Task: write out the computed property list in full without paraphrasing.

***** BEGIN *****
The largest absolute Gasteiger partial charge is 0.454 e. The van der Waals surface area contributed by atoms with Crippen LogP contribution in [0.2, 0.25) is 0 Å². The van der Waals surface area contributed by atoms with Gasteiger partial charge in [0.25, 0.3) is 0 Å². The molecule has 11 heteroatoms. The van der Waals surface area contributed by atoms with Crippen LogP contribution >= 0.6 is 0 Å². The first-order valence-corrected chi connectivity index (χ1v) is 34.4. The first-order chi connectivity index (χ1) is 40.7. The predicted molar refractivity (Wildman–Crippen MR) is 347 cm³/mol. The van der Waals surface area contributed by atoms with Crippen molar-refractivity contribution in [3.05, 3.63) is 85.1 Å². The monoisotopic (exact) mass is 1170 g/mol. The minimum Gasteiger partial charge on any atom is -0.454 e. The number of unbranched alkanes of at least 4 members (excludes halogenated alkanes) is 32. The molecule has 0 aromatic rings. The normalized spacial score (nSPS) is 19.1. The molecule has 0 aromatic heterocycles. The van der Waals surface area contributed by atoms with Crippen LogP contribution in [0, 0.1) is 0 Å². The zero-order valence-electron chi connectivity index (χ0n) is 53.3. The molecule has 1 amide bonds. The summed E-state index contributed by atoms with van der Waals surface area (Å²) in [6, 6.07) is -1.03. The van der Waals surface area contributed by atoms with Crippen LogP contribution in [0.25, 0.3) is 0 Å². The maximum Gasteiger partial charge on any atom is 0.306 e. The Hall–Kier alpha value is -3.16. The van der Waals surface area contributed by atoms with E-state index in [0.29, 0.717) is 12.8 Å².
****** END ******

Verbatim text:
The largest absolute Gasteiger partial charge is 0.454 e. The van der Waals surface area contributed by atoms with Crippen LogP contribution in [0.2, 0.25) is 0 Å². The van der Waals surface area contributed by atoms with Gasteiger partial charge in [0.25, 0.3) is 0 Å². The molecule has 11 heteroatoms. The van der Waals surface area contributed by atoms with Crippen LogP contribution >= 0.6 is 0 Å². The first-order valence-corrected chi connectivity index (χ1v) is 34.4. The first-order chi connectivity index (χ1) is 40.7. The predicted molar refractivity (Wildman–Crippen MR) is 347 cm³/mol. The van der Waals surface area contributed by atoms with Crippen molar-refractivity contribution in [3.05, 3.63) is 85.1 Å². The monoisotopic (exact) mass is 1170 g/mol. The minimum Gasteiger partial charge on any atom is -0.454 e. The number of unbranched alkanes of at least 4 members (excludes halogenated alkanes) is 32. The molecule has 0 aromatic rings. The normalized spacial score (nSPS) is 19.1. The molecule has 0 aromatic heterocycles. The van der Waals surface area contributed by atoms with Crippen LogP contribution in [0, 0.1) is 0 Å². The zero-order valence-electron chi connectivity index (χ0n) is 53.3. The molecule has 1 amide bonds. The summed E-state index contributed by atoms with van der Waals surface area (Å²) in [6, 6.07) is -1.03. The van der Waals surface area contributed by atoms with Crippen LogP contribution in [0.25, 0.3) is 0 Å². The maximum Gasteiger partial charge on any atom is 0.306 e. The Hall–Kier alpha value is -3.16. The van der Waals surface area contributed by atoms with E-state index in [0.29, 0.717) is 12.8 Å².